Why do we Keep Learning?

"Two mice fell into a bowl of cream. The first mouse gave up and died right away. The second mouse fought and swam until he churned that cream into butter and he crawled his way out." - Christopher Walken

So this brings up the question: who do we continue learning new techniques, if those same techniques will invariably become out-dated within a couple years or so? How many useless, old tech books do you have lying around the house?!

I imagine that each of us continues the learning process for a variety of reasons.

  • Passion: From time to time, I mildly complain that it seems as if I never have time to relax, and, say, play that new video game I purchased a month ago, but haven't yet dug into. Though, if I'm honest, it's because, during my free time, I genuinely enjoy toying around with some new framework or personal project. As you're reading this article right now, it stands to reason that you're the same way.
  • Obligation: Perhaps your particular job requires that you stay on top of the latest trends, and aware of the specific changes/updates in each new browser version.
  • Competition: Is it possible that you neglect your friends in favor of a monitor because of competition with your peers? Do you worry that you'll be passed by, if you take a month's vacation?
  • Necessity: We're invariably inspired by the websites we browse. Intrigued by Apple's use of CSS3 animations on their website? Well, if you want to mimic that sort of effect without JavaScript, you'll need to dig into some CSS3 articles on our website, or Andy Clarke's excellent Hardboiled Web Design book.
  • Enjoy Punishment: Then again, it's also possible that you enjoy brushing your teeth with a bottle of Jack, and grinding your teeth on the barely-readable HTML5 spec. Whether we admit it or not, I'd wager that we all fall into this camp. There's a unique sense of pride that comes from learning frameworks and techniques that .1% of the population are capable of understanding.

[...] There is a world of beauty and intellectual challenge that is denied to 99.9 percent of those who are not high-level mathematicians.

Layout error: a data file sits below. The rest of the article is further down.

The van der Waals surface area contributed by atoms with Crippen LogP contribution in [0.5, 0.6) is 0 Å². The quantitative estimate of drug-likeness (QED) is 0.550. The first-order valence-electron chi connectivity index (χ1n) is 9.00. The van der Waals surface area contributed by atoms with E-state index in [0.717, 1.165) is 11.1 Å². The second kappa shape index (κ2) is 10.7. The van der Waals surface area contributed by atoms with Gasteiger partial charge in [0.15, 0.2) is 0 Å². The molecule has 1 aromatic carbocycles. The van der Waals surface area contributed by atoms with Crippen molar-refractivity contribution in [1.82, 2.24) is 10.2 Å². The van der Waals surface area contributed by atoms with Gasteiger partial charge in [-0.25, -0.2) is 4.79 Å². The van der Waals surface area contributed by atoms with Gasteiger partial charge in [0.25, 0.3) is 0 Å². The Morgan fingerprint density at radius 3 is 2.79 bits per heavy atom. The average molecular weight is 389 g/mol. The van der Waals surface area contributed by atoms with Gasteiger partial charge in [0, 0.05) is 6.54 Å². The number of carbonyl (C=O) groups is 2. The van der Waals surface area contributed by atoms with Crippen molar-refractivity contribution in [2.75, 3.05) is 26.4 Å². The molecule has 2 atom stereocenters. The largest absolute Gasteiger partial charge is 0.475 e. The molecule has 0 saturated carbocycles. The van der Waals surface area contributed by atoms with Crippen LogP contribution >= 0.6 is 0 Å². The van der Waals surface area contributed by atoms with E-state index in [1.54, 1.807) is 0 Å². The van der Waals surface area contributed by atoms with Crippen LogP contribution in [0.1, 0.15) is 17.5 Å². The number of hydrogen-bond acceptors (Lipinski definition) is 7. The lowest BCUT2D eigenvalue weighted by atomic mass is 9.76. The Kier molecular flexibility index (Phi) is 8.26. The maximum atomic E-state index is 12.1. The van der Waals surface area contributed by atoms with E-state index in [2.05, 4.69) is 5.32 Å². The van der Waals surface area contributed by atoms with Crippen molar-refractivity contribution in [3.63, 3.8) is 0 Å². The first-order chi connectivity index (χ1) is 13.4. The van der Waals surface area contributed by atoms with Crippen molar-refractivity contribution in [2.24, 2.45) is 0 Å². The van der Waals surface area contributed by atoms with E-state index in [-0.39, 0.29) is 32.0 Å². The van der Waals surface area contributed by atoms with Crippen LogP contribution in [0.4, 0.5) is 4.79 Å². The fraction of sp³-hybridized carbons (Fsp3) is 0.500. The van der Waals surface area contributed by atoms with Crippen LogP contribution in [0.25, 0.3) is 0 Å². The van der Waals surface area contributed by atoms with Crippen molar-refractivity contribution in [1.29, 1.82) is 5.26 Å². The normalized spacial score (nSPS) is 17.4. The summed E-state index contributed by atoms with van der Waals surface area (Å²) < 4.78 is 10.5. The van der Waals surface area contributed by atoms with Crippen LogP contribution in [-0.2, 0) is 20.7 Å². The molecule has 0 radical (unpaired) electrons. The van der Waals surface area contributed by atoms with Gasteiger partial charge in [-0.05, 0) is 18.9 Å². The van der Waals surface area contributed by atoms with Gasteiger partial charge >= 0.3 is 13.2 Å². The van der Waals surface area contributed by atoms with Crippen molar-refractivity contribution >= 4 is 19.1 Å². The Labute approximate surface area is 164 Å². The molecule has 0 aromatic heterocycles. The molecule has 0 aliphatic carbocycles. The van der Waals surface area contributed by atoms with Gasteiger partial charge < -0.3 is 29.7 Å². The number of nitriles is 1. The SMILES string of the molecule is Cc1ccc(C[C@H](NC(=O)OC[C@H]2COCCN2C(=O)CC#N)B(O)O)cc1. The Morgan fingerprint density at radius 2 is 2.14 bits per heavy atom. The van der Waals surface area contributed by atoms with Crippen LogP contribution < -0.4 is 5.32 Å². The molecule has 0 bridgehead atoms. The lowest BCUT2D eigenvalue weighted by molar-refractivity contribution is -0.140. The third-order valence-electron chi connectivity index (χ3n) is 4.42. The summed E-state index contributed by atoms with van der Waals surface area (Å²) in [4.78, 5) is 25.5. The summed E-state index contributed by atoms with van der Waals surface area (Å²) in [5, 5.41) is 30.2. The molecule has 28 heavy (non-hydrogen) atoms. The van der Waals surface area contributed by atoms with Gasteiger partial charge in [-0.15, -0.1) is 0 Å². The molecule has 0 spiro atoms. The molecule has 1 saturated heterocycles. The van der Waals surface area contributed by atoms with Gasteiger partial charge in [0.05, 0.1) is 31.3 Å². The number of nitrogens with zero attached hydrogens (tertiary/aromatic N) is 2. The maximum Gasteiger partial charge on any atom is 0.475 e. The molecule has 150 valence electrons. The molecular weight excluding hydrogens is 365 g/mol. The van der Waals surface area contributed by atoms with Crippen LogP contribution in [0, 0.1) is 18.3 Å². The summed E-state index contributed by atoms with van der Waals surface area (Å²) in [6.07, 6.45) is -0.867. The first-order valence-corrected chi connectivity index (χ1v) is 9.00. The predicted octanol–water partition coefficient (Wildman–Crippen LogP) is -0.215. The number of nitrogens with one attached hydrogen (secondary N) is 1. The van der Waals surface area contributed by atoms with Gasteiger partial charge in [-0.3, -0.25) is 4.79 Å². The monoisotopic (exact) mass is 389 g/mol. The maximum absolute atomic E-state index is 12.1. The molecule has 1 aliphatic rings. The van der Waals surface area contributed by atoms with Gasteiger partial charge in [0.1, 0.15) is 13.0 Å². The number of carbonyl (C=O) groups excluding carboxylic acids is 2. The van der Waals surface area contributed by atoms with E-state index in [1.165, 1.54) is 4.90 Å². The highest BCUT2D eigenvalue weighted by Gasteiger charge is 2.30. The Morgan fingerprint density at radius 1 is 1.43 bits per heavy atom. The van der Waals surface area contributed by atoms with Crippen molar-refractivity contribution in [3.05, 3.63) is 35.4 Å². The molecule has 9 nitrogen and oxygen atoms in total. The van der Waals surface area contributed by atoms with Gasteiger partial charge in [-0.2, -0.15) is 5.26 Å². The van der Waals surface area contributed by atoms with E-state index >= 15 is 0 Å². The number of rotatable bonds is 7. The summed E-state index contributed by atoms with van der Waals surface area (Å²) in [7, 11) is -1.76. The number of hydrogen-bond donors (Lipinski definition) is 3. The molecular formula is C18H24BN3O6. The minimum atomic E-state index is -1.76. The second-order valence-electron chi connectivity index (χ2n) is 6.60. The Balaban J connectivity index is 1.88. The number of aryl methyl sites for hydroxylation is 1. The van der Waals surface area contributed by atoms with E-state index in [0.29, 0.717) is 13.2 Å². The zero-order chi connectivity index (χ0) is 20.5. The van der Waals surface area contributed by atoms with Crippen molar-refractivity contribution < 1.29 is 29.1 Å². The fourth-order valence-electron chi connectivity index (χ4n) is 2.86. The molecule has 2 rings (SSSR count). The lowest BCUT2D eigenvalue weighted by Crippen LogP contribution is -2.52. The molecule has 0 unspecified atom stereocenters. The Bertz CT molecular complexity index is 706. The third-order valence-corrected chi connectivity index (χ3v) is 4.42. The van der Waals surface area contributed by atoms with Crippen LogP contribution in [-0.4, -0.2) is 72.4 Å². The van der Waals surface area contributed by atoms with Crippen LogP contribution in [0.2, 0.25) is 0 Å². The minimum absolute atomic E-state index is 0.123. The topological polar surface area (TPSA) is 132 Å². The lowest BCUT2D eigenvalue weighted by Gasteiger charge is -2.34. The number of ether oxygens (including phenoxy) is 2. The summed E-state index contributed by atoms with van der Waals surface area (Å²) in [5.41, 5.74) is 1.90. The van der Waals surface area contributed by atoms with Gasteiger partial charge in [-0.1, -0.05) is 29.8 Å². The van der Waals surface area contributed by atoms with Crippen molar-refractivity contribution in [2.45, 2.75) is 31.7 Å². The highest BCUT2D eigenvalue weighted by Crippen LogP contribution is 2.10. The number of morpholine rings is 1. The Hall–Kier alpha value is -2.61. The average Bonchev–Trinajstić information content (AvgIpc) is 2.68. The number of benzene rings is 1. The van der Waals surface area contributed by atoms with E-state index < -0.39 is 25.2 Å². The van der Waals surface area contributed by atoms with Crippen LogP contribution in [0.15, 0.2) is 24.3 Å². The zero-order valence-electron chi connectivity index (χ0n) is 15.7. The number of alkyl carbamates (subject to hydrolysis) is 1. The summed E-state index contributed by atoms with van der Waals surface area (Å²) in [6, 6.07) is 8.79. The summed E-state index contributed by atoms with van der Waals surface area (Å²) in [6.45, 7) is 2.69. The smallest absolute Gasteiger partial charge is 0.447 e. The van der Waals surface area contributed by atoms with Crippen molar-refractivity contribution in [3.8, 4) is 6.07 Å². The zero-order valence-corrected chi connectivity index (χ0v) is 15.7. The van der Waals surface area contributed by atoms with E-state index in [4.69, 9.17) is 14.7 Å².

- Andrew Wiles

If you're somewhat like me, I'd imagine that you'll identify with each of the possibilities above -- at least in some small form.

What's your Point?

Okay, okay; so is there a point to all this rambling? Maybe so; maybe not -- editor's prerogative!

Mostly, my goal today is to selfishly find solace in the fact that, like myself, others, too, stay awake at night, struggling with this frustrating, age-inducing and rapidly progressing industry.

Forget your years of experience: if you take even a year or two's break from this industry, you'll find yourself right back at the beginning, once again holding the title of "noob." But seriously, do any of us ever truly get away from that word entirely? I've been using WordPress for years...but I still refer to the WP codex on a daily basis.

So the next time your heart-rate increases, as you, once again, attempt to wrap your mind around some new technique, or way of coding (think web forms vs. MVC), always remember: we're all in this together; we all feel behind the pack. But, then again, we stay the course because we love this damn industry.


As this article concludes, I have only three questions for you, John Q reader:

  • How do you deal with the constant progression of our industry, and the understanding that, if you take a year off, you'll feel obsolete?
  • Knowing what it took to get where you are today, would you be willing to start all over, if the clock was rolled back?
  • Why do you read Nettuts+ every day?